Standing out from the crowd in the Life & Pensions industry


“Train people well enough so they can leave, treat them well enough so they do not want to”.

Richard Branson

It may sound like a cliché or one of those internet memes, but it makes good business sense. As the life and pensions industry has been evolving and growing more than ever in recent times, it comes as no surprise that in order to capitalise on this growth, it is vitally important that you have the most qualified and experienced staff in place. During the 15 years, I spent as both an employee and a self-employed IFA in the Life & Pensions industry, it was evident that not everyone held the same opinion. I’m sure you can relate it to every industry sector, but I have observed that some failed to recognise the importance of cultivating an environment in which staff can excel, and then, in turn, wonder why they seek employment elsewhere.

From my time spent in the industry, I have found that the most successful companies live by the same mantra as Richard Branson. Those at the top of their field treat their staff as a highly prized asset, investing time, effort and training in developing their skill set, making them better, and empowering them to be better. We are living in exciting times and people are embracing education like never before. There are now more than 16,000 Qualified Financial Advisors in Ireland. The term “CFP” is now becoming almost an industry standard qualification as more and more individuals, either with the assistance of their employer or not, are deciding to invest time and money to attain this internationally recognised qualification.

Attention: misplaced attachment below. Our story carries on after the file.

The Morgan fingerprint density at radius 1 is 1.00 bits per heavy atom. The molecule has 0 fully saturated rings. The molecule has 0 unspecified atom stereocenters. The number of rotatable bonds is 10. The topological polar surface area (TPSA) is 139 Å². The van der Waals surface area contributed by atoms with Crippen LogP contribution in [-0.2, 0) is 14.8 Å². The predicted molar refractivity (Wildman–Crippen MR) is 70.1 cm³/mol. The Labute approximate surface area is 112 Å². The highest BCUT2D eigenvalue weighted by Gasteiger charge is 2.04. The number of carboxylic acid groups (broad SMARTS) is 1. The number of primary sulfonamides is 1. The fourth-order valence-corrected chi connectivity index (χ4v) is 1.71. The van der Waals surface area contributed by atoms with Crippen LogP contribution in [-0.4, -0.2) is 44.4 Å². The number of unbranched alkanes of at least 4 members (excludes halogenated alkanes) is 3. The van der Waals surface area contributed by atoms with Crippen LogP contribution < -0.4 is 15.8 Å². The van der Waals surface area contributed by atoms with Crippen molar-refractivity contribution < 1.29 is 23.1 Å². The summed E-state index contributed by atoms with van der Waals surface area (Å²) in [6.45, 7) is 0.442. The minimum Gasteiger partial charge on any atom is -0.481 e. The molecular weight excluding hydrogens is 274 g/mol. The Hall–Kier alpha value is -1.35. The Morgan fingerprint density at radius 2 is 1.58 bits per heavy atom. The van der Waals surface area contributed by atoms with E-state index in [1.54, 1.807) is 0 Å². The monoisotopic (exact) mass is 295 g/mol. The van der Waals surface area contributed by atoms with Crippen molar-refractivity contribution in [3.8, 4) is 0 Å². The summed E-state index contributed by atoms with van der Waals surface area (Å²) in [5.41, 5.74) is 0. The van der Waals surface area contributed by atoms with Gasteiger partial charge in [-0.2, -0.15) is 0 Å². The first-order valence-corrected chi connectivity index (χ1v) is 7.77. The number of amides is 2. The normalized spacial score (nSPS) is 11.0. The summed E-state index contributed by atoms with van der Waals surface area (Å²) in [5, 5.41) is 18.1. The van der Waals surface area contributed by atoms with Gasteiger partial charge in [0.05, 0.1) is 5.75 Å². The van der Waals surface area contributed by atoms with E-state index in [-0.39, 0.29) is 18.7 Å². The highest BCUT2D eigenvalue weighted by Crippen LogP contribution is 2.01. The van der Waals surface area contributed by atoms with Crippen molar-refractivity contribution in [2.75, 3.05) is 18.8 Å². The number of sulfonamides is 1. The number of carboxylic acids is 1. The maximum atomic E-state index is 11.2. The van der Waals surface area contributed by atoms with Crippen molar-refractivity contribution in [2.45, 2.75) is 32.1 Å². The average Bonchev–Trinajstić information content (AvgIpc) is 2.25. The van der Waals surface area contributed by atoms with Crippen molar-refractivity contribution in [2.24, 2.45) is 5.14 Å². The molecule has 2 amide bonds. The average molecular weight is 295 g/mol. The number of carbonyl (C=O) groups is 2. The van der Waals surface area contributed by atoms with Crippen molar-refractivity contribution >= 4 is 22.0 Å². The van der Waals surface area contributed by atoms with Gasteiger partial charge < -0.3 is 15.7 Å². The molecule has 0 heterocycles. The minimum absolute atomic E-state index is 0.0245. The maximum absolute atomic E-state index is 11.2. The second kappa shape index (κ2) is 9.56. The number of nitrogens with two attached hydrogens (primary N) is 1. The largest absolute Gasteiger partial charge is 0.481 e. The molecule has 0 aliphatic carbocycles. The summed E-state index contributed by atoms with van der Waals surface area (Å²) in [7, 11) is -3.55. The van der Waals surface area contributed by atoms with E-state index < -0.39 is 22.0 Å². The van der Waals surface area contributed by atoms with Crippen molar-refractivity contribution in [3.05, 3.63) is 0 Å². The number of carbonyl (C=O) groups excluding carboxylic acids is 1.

Those who stand out from the crowd, with more experience, and more industry related qualifications are becoming a highly sought-after commodity. If you as an employer or hiring manager don’t realise or value this, then somebody else certainly will. Too often during my time in the industry, I would hear stories about people leaving a job because they were simply treated as a source of revenue, or no value was placed on their time or expertise. Inevitably, they would move on to an employer who valued and nurtured their abilities. One who treated them fairly, and sought to involve them in the future plans for the business. Whilst we are all living in changing times, we all have a part to play in somebody’s decision to leave a role or not.

Just as the economy is continuing to grow, and the industry is constantly seeking to improve with better regulation, industry and education standards, we cannot expect to retain talented staff, if as decision makers, we continue to act in the same fashion. As someone once said to me, “If you continue to do what you have always done, you will get what you always got”.

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